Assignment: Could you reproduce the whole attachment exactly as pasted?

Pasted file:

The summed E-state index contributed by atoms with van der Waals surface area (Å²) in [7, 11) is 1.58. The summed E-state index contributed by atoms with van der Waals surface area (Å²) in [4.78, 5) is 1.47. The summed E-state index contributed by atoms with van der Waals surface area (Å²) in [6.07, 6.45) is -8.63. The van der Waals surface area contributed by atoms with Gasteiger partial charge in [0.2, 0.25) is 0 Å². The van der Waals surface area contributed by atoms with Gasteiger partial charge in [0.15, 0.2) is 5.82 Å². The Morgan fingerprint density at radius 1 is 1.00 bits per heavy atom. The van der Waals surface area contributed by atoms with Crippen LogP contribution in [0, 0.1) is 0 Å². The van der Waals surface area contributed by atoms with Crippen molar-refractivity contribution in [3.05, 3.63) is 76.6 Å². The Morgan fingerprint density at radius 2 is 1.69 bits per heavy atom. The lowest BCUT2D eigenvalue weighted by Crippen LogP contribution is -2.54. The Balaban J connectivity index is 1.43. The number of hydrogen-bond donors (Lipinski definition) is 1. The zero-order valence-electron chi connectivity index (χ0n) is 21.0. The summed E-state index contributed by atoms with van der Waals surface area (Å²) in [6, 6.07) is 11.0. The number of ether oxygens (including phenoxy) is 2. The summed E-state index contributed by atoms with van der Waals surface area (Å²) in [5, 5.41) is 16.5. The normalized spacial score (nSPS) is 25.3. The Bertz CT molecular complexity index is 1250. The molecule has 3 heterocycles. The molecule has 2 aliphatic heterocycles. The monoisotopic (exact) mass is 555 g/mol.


The summed E-state index contributed by atoms with van der Waals surface area (Å²) in [7, 11) is 1.58. The summed E-state index contributed by atoms with van der Waals surface area (Å²) in [4.78, 5) is 1.47. The summed E-state index contributed by atoms with van der Waals surface area (Å²) in [6.07, 6.45) is -8.63. The van der Waals surface area contributed by atoms with Gasteiger partial charge in [0.2, 0.25) is 0 Å². The van der Waals surface area contributed by atoms with Gasteiger partial charge in [0.15, 0.2) is 5.82 Å². The Morgan fingerprint density at radius 1 is 1.00 bits per heavy atom. The van der Waals surface area contributed by atoms with Crippen LogP contribution in [0, 0.1) is 0 Å². The van der Waals surface area contributed by atoms with Crippen molar-refractivity contribution in [3.05, 3.63) is 76.6 Å². The Morgan fingerprint density at radius 2 is 1.69 bits per heavy atom. The lowest BCUT2D eigenvalue weighted by Crippen LogP contribution is -2.54. The Balaban J connectivity index is 1.43. The number of hydrogen-bond donors (Lipinski definition) is 1. The zero-order valence-electron chi connectivity index (χ0n) is 21.0. The summed E-state index contributed by atoms with van der Waals surface area (Å²) in [6, 6.07) is 11.0. The number of ether oxygens (including phenoxy) is 2. The summed E-state index contributed by atoms with van der Waals surface area (Å²) in [5, 5.41) is 16.5. The normalized spacial score (nSPS) is 25.3. The Bertz CT molecular complexity index is 1250. The molecule has 3 heterocycles. The molecule has 2 aliphatic heterocycles. The monoisotopic (exact) mass is 555 g/mol.